Rail bosses quizzed over new timetable shambles

The aftermath of train timetable changes became '˜a total and utter shambles', a Wigan councillor has told apologetic rail bosses.
Overcrowded trains and cancelled services are causing misery for thousands of local commutersOvercrowded trains and cancelled services are causing misery for thousands of local commuters
Overcrowded trains and cancelled services are causing misery for thousands of local commuters

Representatives from Network Rail and Northern appeared before a Greater Manchester combined authority committee to provide an update following delays and cancellations across the region.

Related: Today we take a stand against rail chaos: enough is enoughRelated: Northern boss apologises to Wigan commuters over rail chaosCoun Michael Winstanley urged them to improve communication with customers and Coun Fred Walker questioned whether passenger numbers had returned to normal.

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Both Network Rail’s Martin Frobisher and Liam Sumpter from Northern reiterated apologies to the councillors and their constituents.

An interim timetable introduced in June remains in place with an inquiry set to take place following the widespread disruption.

Coun Winstanley, Conservative representative for Orrell ward and leader of Wigan council’s opposition, asked for communication with the public to be “a lot better and slicker”.

He said: “One of the most disappointing aspects is that we were on the threshold of a really positive, bold, exciting expansion of the railways.

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“I accept that sometimes things go wrong and inevitably there will be delays but I think the communication around it and the way you handled it, it seemed to be no-one accepted responsibility for what had gone wrong.

“Northern said it was Network Rail, Network Rail said it was Northern, from an outsider looking in it looked like a total and utter shambles.”

In response, Mr Frobisher, Network Rail’s route managing director, said: “Can I just start by saying Network Rail is not blaming Northern.

“There’s no doubt we have contributed to the problem. We have been building major schemes, in this area the main one is the Manchester to Preston electrification scheme.

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“We’ve had real difficulty with this scheme with really difficult ground conditions. We had some real practical difficulties that triggered many of these problems.”

Mr Sumpter, regional director for Northern, said his staff are now considering what services can be reinstated when the interim timetable ends on July 29.

He said: “I think you’re right in that we didn’t communicate what the challenge was going to be… but I can honestly say we didn’t know until very, very late in proceedings.

“As soon as the timetable change and the scale of the problems came to light we immediately put into place a contingency plan which was the interim timetable.

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“That took out a relatively small number of services but enough to let the timetable breathe and let performance re-stabilise and enable us to deliver our training plan for drivers and conductors.”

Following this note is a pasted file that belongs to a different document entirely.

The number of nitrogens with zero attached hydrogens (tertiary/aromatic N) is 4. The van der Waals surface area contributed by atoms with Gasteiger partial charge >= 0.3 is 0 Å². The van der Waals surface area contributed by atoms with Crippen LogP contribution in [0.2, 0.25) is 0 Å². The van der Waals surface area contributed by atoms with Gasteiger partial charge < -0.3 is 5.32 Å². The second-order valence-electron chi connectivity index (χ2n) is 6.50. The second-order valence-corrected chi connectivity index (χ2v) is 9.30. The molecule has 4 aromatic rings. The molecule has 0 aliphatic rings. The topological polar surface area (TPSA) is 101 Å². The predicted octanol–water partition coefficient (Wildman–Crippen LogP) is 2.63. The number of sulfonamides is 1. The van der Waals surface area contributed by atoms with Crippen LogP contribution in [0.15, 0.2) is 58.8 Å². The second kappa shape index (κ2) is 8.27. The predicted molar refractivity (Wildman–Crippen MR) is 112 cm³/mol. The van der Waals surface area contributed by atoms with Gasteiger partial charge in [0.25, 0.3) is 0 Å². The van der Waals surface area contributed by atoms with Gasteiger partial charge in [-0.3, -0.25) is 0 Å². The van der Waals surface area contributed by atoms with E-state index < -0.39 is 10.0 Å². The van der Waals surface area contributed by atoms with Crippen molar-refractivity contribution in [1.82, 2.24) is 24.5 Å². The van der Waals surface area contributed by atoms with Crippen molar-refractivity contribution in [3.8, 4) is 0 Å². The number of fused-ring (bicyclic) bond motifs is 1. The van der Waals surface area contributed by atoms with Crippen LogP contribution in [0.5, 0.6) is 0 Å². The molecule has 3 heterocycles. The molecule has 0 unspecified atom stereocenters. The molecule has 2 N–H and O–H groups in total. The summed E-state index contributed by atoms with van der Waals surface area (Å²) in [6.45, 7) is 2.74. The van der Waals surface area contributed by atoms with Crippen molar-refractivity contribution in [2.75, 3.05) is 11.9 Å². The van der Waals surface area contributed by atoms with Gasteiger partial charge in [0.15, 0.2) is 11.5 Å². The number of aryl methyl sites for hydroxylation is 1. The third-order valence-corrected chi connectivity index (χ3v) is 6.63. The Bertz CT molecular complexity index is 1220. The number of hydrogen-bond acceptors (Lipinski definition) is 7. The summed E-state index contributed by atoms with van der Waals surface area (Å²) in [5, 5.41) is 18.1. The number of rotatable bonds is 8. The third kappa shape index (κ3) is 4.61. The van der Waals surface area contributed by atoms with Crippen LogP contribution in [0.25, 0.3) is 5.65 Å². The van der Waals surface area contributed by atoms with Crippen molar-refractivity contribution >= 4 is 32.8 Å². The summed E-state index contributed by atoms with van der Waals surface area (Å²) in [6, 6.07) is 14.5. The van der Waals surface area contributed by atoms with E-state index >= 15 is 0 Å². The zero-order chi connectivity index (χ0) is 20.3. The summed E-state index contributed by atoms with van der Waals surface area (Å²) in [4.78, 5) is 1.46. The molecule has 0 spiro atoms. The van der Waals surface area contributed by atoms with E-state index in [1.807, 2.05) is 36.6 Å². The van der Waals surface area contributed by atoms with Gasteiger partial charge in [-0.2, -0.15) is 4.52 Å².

Coun Walker, Labour member for Leigh East, said the rail problems will have had a knock-on impact on the borough’s roads. He asked whether passenger numbers had returned to normal levels in recent weeks.

He said: “If people design their lives around public transport, they buy houses based on how they can commute to the main areas of business. I happen to live in an authority that has mainly got commuters in it rather than home grown jobs.

“I recognise that people have to come back in the short-term (to using the rail services) but in the long term they might think they’re not going to buy a house that requires commuting.

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“I’ve got people (in my ward), who already have tried to make alternative arrangements, sometimes it might benefit our bus services.

“But in the main what we’re talking about is throwing more and more people on the road, and all of our planning is the opposite to that.”

Mr Sumpter responded: “In the immediate aftermath of the timetable change, we saw a reduction in the number of people using the services, as you might expect.

“And I’m sure there’s anecdotal evidence of the roads becoming even more congested because people didn’t want to take the risk. And, once again, we apologise for that.

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“I recognise that people having to change their daily routine is not in any way a good thing.

“Our role was to introduce some stability with the interim timetable to give people some comfort and we have seen passenger numbers rebound across large parts of the North West but it continues to be a challenge in terms of passenger numbers.”

At the start of the GMCA housing, planning and environment committee meeting the rail bosses each issued statements apologising for the disruptions of recent weeks.

Mr Frobisher said: “I live in the north and have seen the impact of this on friends and family. In the overall context it is part of the Great North Rail Project.

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“We’re building a vast scheme across the north and I believe the improvements to infrastructure is really needed.

“It has been a really complex scheme, it has been really difficult, but I genuinely believe the infrastructure is essential.”

Mr Sumpter added: “I’d like to echo that, we are genuinely sorry for the disruption that the timetable change caused for the people of Greater Manchester.

“I live in the north and I’ve seen the impact on my staff and commuters and it has been a very difficult time, I’m very sorry that between us we have contributed towards that.”